Raw meaty bones
Raw meaty bones, chewy bone-free raw Tracheas and a definite healthy choice. Not only aligning to the raw food diet but proving nourishment at the same time. These will be found in the freezers of your pet store. A whole other article could be written on raw meaty bones, but the general gist is leisure chewing bones are Marrow (making sure they are not too hard for your dog), Lamb ribs or Beef ribs. The packaged dry shelf marrow bones are not good for dogs again commonly causing loose stools. Raw bone is completely different to cooked bone! Raw bone still has a moisture content, making it dramatically easier for your dog to chew on, digest and breakdown. Also, less likely to splinter, if at all. Smaller more meaty bones such as chicken wings, necks or duck wings tend to be swallowed or eaten fairly quickly, these can still be considered a treat for some dogs, especially larger dogs. But will not necessarily provide the entertainment enrichment side. Raw meaty bones such as lambs ribs mentioned provide not only Calcium but Magnesium, Iron, Boron, Essentials fatty acids and even Vitamins K, E and D. All extremely nourishing for a dog on a raw diet.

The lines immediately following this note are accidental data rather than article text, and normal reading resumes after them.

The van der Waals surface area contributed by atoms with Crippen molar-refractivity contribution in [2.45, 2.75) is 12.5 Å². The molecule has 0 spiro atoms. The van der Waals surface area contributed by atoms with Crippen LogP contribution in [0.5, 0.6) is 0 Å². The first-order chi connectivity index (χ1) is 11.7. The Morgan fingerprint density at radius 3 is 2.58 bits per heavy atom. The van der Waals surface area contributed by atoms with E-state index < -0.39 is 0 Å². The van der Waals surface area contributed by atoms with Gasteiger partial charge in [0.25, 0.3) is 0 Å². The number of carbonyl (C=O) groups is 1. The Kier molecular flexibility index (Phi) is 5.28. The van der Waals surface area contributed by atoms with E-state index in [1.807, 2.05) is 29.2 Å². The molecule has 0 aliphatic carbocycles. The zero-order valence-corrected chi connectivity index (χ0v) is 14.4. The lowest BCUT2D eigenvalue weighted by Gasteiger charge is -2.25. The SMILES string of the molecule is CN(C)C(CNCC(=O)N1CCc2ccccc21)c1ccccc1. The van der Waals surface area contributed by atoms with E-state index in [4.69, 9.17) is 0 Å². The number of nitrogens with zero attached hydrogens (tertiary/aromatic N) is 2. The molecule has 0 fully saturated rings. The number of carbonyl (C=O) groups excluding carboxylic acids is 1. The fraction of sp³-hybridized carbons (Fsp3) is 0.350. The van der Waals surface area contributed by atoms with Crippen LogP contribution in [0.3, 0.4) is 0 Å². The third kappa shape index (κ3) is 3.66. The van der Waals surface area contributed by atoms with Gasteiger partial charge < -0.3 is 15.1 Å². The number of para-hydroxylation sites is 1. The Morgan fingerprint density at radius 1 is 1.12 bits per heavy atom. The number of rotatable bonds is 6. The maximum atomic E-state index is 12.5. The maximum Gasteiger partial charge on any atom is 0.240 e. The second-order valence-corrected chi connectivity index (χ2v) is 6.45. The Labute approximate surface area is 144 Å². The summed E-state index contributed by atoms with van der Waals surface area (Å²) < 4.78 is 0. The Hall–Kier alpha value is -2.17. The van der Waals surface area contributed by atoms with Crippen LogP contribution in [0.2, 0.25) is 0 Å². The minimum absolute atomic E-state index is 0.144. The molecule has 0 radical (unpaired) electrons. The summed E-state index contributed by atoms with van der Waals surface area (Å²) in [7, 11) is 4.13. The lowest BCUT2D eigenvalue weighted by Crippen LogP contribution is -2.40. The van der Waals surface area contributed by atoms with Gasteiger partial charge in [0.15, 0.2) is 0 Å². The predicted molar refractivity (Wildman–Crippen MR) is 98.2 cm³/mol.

Further natural chews range from natural tree roots, stag antlers, hardened yak’s milk chews and a whole host of dehydrated meat parts as mentioned above. These are perhaps the most fun to present for your dog. With literally zero chemicals needed for the processing these are not only healthy, but safe and in alignment with the raw diet. You can have fun finding out which your dog prefers and which ones last them the longest.
You will also find that some are very easily chopped into small pieces to be used as training treats, or everyday treats.Examples of these training treats include and dehydrated cow ears, rabbit ears (even with or without fur) dried hooves, venison meaty strips and even pig’s pizzle (and yes that is what you’re thinking it is).
Fruit and Veggies
Lastly let’s mention fruits and vegetables. These are safe treats, some dogs love berries as treats, frozen ones in the summer even frozen banana goes down well. Carrots whilst, ok do have some sugars in them are safe as once in a while treats if they suit your dog. Organic carrots are packed full of nutrition too.
What is the aim of these treats?
What we would recommend is first of all consider what the aim of your treats is. What is the emotional angle you would like to gain, for you, your dog, or both of you, and then which of these suggestions, best suits you both? If you are clever, every treat you provide can be nourishing and practical. If you’re giving them a treat your dog has gone off their raw food, then, actually, as we discuss in the article, you might actually be better limiting the amount of food you’re giving them.
At the end of the day (or middle, or beginning!), treats can be a useful addition to your dog’s raw food diet. Check out our extensive range of training treats for dogs which make the perfect addition to a raw fed dog’s diet.